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Old 12-12-2017, 10:06 AM   #1
stevencwood
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Writing a Scene From a Character's POV?

I've recently written a chunk of something and two separate comments suggested that I should be writing a scene from the POV of a specific character. I'm a little new to this, and maybe it's the phrasing, but I'm a little confused.

I might be looking too much into this, but wouldn't that be a little like "telling not showing." I can't get too deep into a character through action lines (unless those actions are able to be filmed).

For example, if two characters drive up to a huge house, I can't say things like "Bob stares at the estate, jealous. It's something he's never had, but always wanted."

That would be the POV of Bob during that scene, but couldn't the same reaction be done through dialogue and have the action simplified like "Bob stares at the estate, amazed."

I can provide examples from my project if anyone is interested.
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Old 12-12-2017, 10:42 AM   #2
mlesemann
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Quote:
couldn't the same reaction be done through dialogue and have the action simplified like "Bob stares at the estate, amazed."
Yes.
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Old 12-12-2017, 10:44 AM   #3
stevencwood
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Originally Posted by mlesemann View Post
Yes.
Thank you, that's my way of thinking. I know there are writers who tend to accentuate their action lines with flowery details, but it isn't a necessity.
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Old 12-12-2017, 10:52 AM   #4
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I don't really understand this POV script writing... In my opinion I think you have to not overcomplicate it. Always write the script from the POV of the viewer who is watching your movie. If Bob is driving to a huge house, it is completely impossible for anyone who is watching him, and therefor for the viewer of the movie too, to know what he is thinking. So why you bother for not being able to show his thoughts? Either way it is impossible!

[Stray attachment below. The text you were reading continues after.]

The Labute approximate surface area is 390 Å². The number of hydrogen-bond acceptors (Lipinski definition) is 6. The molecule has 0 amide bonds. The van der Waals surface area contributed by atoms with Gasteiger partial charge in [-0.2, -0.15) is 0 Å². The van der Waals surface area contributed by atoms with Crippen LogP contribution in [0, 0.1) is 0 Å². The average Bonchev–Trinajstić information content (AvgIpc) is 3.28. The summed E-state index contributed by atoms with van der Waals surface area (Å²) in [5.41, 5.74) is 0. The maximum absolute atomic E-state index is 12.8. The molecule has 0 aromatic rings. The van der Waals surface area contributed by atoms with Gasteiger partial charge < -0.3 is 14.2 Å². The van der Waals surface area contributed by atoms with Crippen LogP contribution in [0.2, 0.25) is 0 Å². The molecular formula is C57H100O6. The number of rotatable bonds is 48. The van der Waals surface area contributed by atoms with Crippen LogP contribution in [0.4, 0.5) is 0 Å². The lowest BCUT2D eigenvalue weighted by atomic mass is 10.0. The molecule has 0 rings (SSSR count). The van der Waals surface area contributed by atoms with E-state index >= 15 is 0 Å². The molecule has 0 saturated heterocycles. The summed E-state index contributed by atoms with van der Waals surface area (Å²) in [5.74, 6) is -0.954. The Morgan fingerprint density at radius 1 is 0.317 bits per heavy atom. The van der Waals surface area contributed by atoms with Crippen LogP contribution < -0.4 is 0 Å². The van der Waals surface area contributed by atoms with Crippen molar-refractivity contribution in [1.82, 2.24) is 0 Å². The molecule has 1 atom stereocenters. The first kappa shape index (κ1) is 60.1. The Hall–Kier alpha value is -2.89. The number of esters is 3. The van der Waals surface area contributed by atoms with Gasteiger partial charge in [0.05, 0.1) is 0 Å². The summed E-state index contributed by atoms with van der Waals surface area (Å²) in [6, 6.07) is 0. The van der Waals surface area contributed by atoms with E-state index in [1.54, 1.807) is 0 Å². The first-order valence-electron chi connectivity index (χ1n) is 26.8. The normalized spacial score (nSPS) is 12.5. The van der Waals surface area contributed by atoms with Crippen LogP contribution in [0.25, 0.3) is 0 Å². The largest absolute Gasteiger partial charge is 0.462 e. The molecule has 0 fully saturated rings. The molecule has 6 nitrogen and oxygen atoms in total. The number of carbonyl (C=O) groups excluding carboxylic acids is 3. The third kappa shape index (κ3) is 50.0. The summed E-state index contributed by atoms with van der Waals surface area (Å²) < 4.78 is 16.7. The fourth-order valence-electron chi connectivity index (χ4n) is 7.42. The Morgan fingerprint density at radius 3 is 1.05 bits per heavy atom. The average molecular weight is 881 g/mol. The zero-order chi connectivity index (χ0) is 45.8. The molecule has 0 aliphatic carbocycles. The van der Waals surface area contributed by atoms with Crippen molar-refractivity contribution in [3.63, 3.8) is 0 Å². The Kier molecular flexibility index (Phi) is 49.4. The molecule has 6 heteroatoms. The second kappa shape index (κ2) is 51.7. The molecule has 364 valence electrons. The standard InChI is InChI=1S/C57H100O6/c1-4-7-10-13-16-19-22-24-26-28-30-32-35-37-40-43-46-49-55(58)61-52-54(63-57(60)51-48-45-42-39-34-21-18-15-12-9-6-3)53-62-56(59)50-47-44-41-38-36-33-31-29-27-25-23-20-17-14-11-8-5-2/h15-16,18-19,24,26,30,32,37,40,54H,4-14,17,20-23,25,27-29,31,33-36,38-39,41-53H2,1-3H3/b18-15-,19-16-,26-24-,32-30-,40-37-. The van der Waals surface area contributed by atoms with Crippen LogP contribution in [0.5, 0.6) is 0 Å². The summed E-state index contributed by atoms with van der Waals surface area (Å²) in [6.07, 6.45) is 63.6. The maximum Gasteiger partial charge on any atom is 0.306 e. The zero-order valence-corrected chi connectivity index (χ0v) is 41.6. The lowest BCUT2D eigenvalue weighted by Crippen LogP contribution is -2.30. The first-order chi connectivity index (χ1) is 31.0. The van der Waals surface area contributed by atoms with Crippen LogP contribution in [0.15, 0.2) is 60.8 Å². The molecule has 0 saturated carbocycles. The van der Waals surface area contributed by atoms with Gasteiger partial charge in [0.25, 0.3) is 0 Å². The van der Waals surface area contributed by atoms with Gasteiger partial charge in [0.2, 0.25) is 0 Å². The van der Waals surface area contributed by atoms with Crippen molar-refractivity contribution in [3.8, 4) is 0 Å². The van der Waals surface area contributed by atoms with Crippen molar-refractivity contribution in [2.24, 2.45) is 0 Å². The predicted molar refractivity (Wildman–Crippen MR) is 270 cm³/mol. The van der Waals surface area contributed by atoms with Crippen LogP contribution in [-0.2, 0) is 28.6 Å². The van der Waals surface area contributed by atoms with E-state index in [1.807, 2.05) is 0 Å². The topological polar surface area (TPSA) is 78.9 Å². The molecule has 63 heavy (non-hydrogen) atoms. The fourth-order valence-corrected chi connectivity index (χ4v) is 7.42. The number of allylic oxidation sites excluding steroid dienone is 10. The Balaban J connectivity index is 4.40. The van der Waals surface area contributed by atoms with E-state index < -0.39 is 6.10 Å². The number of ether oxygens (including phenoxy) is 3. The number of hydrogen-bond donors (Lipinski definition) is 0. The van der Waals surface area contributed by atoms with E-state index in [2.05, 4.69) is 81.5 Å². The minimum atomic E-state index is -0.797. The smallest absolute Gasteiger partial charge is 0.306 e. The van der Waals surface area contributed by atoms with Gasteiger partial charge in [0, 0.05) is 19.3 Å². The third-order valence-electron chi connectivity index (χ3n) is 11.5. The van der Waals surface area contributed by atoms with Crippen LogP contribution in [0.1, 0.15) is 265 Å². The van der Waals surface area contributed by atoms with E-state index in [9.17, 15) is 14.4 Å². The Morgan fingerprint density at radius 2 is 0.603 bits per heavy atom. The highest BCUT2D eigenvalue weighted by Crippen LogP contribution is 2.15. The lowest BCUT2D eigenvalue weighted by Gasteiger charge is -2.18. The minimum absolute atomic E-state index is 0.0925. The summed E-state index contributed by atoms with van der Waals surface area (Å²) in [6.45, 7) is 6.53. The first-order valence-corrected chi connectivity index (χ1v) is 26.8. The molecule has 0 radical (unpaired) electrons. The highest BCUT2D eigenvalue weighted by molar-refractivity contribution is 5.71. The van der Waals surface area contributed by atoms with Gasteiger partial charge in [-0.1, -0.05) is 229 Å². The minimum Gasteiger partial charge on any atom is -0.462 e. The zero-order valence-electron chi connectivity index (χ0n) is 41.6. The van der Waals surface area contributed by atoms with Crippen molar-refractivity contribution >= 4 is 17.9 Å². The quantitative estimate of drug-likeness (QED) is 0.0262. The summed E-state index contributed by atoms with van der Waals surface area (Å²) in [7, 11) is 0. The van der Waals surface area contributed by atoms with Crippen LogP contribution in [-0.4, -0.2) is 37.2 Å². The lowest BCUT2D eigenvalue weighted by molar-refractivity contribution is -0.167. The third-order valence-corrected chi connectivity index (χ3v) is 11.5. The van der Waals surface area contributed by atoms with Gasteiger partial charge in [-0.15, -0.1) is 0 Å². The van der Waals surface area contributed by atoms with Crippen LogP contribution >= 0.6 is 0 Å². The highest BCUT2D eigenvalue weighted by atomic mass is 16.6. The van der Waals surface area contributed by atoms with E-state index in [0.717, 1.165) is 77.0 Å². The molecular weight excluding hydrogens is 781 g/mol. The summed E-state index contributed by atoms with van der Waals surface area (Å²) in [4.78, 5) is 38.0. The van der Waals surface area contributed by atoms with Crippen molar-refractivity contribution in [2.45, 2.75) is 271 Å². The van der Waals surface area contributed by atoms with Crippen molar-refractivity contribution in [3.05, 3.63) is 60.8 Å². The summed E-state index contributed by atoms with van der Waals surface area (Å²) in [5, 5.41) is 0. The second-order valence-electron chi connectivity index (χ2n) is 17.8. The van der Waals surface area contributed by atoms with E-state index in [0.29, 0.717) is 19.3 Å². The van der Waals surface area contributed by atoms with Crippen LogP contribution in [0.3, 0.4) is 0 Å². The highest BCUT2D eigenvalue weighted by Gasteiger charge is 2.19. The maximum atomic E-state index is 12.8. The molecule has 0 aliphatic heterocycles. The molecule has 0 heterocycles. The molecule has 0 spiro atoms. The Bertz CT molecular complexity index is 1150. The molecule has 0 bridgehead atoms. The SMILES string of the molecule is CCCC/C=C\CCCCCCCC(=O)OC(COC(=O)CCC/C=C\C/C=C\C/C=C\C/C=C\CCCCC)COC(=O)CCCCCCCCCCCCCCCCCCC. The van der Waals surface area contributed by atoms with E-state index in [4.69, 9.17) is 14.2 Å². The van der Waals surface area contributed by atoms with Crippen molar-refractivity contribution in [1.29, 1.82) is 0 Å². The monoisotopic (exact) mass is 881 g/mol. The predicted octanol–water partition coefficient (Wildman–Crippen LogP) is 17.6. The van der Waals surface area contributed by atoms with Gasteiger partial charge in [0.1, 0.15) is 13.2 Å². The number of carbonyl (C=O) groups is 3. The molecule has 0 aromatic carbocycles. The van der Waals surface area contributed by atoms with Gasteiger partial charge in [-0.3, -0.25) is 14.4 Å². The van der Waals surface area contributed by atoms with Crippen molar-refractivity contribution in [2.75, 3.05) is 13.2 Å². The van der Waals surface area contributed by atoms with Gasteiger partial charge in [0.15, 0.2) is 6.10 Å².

But is it really impossible? What if, at some previous scenes, you show Bob's childhood in a poor home looking surprised some huge houses on TV and now while he is driving he just stares unexpressed that huge house...?
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Old 12-12-2017, 11:45 AM   #5
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A screenplay is a story. So the POV is the reader. That's why it should be written in the present tense.
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Old 12-12-2017, 11:49 AM   #6
stevencwood
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Originally Posted by Panos View Post
I don't really understand this POV script writing... In my opinion I think you have to not overcomplicate it. Always write the script from the POV of the viewer who is watching your movie. If Bob is driving to a huge house, it is completely impossible for anyone who is watching him, and therefor for the viewer of the movie too, to know what he is thinking. So why you bother for not being able to show his thoughts? Either way it is impossible!

But is it really impossible? What if, at some previous scenes, you show Bob's childhood in a poor home looking surprised some huge houses on TV and now while he is driving he just stares unexpressed that huge house...?
Writing emotion in an action line but NOT showing that emotion through dialogue or physical action is wrong, in every way.
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Old 12-12-2017, 11:57 AM   #7
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Originally Posted by stevencwood View Post
Writing emotion in an action line but NOT showing that emotion through dialogue or physical action is wrong, in every way.
I don't understand what you mean. What do you mean "Writing emotion in an action line"?
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Old 12-12-2017, 12:02 PM   #8
stevencwood
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Originally Posted by Panos View Post
I don't understand what you mean. What do you mean "Writing emotion in an action line"?
Sorry, that was a half-thought thought I tired to express.

I mean you shouldn't describe a character's feeling in an action line UNLESS YOU CAN FILM IT. So if I say something like "Bob looks at the house, he knows he'll never afford anything like it, but still admires his surroundings."